Ending an epidemic: Steamboat seminar discusses developments in addiction treatment
STEAMBOAT SPRINGS — The Substance Use Prevention and Recovery seminar, held at Colorado Mountain College Steamboat Springs, began Friday with a presentation from Ken Davis, the assistant medical director at the Foundry Treatment Center.
During his discussion on the nationwide opioid crisis, which claims an average of 130 lives every day, Davis asked the crowd of about 100 medical professionals and community members if they knew someone who had died from an overdose.
Almost everyone in the auditorium raised their hand.
Admittedly, a group of people attending a seminar on new developments in addiction treatment may be a biased sample group, but a 2018 national poll from the American Psychiatric Association found that one in three people know someone addicted to opioids.
Overdose rates, not just from opioids but drugs in general, have been on the rise in recent years, according to the Centers for Disease Control and Prevention, with more than 70,000 overdose deaths recorded in 2017, an all-time high. In the 8-hour span of the conference on Friday, Davis said 58 people in the U.S. would die from an overdose.
“That’s concerning to me, and I would hope it would be concerning to you,” he said to the crowd, eliciting a solemn nodding of heads.
A wave of new technologies has been developed in recent years to combat the growing epidemic. As Davis said, a major aim of the seminar is to share those developments and discuss how to increase access to treatment options.
“One of the things around addiction is the stigma,” Davis said. “The more we talk about it, the more can try to find solutions.”
Routt County has been the site of one such solution. It was one of two counties to implement a medication-assisted pilot treatment program, which helps patients manage withdrawal symptoms as a way to stay sober.
Road to Recovery has been the only provider in Steamboat to offer a comprehensive regimen of those medications alongside therapy sessions. Nancy Beste, the executive director of the addiction treatment organization, has taken in more than 90 patients since starting the program last year.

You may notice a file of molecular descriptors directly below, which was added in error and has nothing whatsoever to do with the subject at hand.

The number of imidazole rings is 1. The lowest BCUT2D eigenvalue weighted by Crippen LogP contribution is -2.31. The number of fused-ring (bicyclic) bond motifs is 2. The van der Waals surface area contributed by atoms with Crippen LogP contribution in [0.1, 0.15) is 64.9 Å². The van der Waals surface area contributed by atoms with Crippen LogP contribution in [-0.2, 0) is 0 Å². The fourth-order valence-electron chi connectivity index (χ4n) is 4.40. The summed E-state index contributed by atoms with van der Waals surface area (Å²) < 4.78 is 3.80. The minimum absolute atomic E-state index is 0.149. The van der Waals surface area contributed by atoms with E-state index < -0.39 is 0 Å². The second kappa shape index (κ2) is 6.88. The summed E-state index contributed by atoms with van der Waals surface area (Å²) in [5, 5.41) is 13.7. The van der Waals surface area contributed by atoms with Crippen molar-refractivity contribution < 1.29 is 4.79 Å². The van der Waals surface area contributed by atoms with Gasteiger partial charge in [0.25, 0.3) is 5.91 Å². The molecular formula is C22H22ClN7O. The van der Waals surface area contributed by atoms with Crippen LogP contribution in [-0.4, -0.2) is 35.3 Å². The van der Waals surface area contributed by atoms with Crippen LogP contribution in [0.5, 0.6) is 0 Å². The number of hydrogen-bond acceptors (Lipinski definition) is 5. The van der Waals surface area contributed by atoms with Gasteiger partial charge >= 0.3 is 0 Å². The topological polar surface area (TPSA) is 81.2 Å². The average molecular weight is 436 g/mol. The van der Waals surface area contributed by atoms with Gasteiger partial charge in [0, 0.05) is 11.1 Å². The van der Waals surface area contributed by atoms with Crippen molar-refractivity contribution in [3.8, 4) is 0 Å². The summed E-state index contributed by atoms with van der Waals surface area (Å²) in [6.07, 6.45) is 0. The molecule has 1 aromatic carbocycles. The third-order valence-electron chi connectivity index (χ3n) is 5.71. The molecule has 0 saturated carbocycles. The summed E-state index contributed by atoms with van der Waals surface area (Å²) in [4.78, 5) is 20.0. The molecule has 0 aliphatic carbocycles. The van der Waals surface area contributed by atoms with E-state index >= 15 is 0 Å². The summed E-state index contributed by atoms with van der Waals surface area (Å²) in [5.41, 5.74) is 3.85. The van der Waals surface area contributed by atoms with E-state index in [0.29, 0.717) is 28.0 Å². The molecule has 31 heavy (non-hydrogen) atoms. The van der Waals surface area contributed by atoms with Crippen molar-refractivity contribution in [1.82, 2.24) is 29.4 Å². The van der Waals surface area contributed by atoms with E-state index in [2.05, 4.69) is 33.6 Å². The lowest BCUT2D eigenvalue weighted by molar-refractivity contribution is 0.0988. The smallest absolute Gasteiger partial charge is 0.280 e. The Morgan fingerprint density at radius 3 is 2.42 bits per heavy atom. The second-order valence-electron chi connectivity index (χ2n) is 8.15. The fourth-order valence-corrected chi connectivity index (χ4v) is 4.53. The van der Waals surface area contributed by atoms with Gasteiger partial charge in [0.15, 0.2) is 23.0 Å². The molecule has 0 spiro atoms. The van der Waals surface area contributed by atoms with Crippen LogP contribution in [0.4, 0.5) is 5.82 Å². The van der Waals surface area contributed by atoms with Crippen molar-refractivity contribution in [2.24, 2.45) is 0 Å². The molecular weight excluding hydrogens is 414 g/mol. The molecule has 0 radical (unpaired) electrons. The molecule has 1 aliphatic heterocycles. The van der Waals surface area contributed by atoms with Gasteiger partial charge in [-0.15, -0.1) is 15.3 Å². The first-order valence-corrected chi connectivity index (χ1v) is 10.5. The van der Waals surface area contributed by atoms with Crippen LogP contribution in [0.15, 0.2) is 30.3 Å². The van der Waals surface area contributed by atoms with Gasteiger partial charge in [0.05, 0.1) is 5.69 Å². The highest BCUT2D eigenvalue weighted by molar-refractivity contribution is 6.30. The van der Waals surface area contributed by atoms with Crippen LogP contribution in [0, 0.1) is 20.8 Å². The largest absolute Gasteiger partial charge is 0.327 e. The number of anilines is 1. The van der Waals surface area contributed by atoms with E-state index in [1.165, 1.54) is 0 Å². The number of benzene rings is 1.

She has seen unprecedented success with the medications.
Many of her patients — about 90% — have stayed in treatment, a vast improvement compared to retention rates recorded for other treatment options.
One of her first patients, Steamboat resident Joshua Zamora, discussed his experience with the medication-assisted treatment program during a presentation on Friday.
Like many opioid addicts, he became dependent on painkillers his doctors prescribed to help him manage pain from injuries he suffered during construction work.
He had been in and out of treatment programs for years, would stay sober for a period of time, but inevitably revert back to using. Eventually, Zamora realized an ultimatum awaited him: either he would get clean for good, or his addiction would kill him.
“I needed to change,” he said.
It was around that time he learned of Road to Recovery and the new medication-assisted treatment. He enrolled in the program and, for the first time, found a solution that kept him sober.
“It saved my life,” he said of the program.
Other medications have entered the market in recent years, designed to help opioid-specific addicts.
In a separate presentation, Steamboat Springs Police Chief Cory Christensen showed body camera footage from one of his officers who saved a man’s life in 2017, using naloxone to treat him after an opioid overdose.
Naloxone has made headlines for its fast-acting cure for victims of opioid overdoses, sometimes reviving people after their hearts have stopped when paired with CPR.
According to Christensen, his officers have used Narcan, a brand-name, nasal-spray version of naloxone, 20 times since 2017. Eight lives have been saved in Steamboat with the opioid antidote. Efforts at the national and state level have been made to increase access to naloxone, along with medication-assisted addiction treatments.
In May, Gov. Jared Polis signed a bill expanding Routt County’s pilot program to 10 other counties in the state and allocating $5 million annually to help with program and medication costs.
Solutions like these are what Christensen and others at the conference see as the path toward ending the opioid crisis and other drug-related issues.
In the Police Chief’s words, “We can’t arrest our way out of this problem.”
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